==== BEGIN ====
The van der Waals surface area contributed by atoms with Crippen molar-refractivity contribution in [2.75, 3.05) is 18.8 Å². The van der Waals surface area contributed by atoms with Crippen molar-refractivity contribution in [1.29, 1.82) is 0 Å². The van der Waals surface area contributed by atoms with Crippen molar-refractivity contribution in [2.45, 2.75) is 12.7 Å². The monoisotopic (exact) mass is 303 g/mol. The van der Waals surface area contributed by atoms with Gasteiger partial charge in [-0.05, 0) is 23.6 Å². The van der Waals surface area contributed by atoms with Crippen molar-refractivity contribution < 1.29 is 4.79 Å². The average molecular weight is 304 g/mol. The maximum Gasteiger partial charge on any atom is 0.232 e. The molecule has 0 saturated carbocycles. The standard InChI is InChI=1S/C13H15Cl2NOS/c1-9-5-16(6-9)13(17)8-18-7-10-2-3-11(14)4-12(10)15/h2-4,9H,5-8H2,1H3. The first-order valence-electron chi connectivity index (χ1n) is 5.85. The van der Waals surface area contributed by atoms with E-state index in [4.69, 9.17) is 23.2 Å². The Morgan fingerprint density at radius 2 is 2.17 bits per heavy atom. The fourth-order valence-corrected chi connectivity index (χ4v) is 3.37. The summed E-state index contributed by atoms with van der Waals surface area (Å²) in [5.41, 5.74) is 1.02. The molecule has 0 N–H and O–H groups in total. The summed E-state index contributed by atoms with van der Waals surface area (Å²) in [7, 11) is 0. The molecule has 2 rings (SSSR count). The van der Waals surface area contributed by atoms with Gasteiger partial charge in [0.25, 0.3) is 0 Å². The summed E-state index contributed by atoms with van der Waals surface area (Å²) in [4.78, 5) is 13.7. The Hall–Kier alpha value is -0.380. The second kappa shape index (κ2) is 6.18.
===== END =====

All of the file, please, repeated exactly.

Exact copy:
The van der Waals surface area contributed by atoms with Crippen molar-refractivity contribution in [2.75, 3.05) is 18.8 Å². The van der Waals surface area contributed by atoms with Crippen molar-refractivity contribution in [1.29, 1.82) is 0 Å². The van der Waals surface area contributed by atoms with Crippen molar-refractivity contribution in [2.45, 2.75) is 12.7 Å². The monoisotopic (exact) mass is 303 g/mol. The van der Waals surface area contributed by atoms with Gasteiger partial charge in [-0.05, 0) is 23.6 Å². The van der Waals surface area contributed by atoms with Crippen molar-refractivity contribution < 1.29 is 4.79 Å². The average molecular weight is 304 g/mol. The maximum Gasteiger partial charge on any atom is 0.232 e. The molecule has 0 saturated carbocycles. The standard InChI is InChI=1S/C13H15Cl2NOS/c1-9-5-16(6-9)13(17)8-18-7-10-2-3-11(14)4-12(10)15/h2-4,9H,5-8H2,1H3. The first-order valence-electron chi connectivity index (χ1n) is 5.85. The van der Waals surface area contributed by atoms with E-state index in [4.69, 9.17) is 23.2 Å². The Morgan fingerprint density at radius 2 is 2.17 bits per heavy atom. The fourth-order valence-corrected chi connectivity index (χ4v) is 3.37. The summed E-state index contributed by atoms with van der Waals surface area (Å²) in [5.41, 5.74) is 1.02. The molecule has 0 N–H and O–H groups in total. The summed E-state index contributed by atoms with van der Waals surface area (Å²) in [7, 11) is 0. The molecule has 2 rings (SSSR count). The van der Waals surface area contributed by atoms with Gasteiger partial charge in [0.25, 0.3) is 0 Å². The summed E-state index contributed by atoms with van der Waals surface area (Å²) in [4.78, 5) is 13.7. The Hall–Kier alpha value is -0.380. The second kappa shape index (κ2) is 6.18.